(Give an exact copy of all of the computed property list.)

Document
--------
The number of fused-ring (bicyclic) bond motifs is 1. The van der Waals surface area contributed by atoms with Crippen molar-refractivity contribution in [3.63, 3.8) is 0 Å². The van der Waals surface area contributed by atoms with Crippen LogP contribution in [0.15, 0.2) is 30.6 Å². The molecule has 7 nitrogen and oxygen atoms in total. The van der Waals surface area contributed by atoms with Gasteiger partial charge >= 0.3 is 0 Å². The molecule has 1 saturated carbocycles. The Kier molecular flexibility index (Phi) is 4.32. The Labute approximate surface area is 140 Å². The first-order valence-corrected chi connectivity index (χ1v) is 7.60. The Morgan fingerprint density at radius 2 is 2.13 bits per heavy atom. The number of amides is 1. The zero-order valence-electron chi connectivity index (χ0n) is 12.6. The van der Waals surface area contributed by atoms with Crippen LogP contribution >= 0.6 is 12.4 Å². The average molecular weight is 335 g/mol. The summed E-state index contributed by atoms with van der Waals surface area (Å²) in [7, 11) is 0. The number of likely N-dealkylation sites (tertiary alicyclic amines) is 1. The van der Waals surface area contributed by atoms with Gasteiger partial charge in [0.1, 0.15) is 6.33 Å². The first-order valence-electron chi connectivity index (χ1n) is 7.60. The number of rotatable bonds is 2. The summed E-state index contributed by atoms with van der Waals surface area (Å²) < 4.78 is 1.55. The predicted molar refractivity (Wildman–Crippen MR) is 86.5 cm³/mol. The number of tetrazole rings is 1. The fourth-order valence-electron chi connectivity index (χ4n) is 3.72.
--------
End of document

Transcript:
The number of fused-ring (bicyclic) bond motifs is 1. The van der Waals surface area contributed by atoms with Crippen molar-refractivity contribution in [3.63, 3.8) is 0 Å². The van der Waals surface area contributed by atoms with Crippen LogP contribution in [0.15, 0.2) is 30.6 Å². The molecule has 7 nitrogen and oxygen atoms in total. The van der Waals surface area contributed by atoms with Gasteiger partial charge >= 0.3 is 0 Å². The molecule has 1 saturated carbocycles. The Kier molecular flexibility index (Phi) is 4.32. The Labute approximate surface area is 140 Å². The first-order valence-corrected chi connectivity index (χ1v) is 7.60. The Morgan fingerprint density at radius 2 is 2.13 bits per heavy atom. The number of amides is 1. The zero-order valence-electron chi connectivity index (χ0n) is 12.6. The van der Waals surface area contributed by atoms with Crippen LogP contribution >= 0.6 is 12.4 Å². The average molecular weight is 335 g/mol. The summed E-state index contributed by atoms with van der Waals surface area (Å²) in [7, 11) is 0. The number of likely N-dealkylation sites (tertiary alicyclic amines) is 1. The van der Waals surface area contributed by atoms with Gasteiger partial charge in [0.1, 0.15) is 6.33 Å². The first-order valence-electron chi connectivity index (χ1n) is 7.60. The number of rotatable bonds is 2. The summed E-state index contributed by atoms with van der Waals surface area (Å²) < 4.78 is 1.55. The predicted molar refractivity (Wildman–Crippen MR) is 86.5 cm³/mol. The number of tetrazole rings is 1. The fourth-order valence-electron chi connectivity index (χ4n) is 3.72.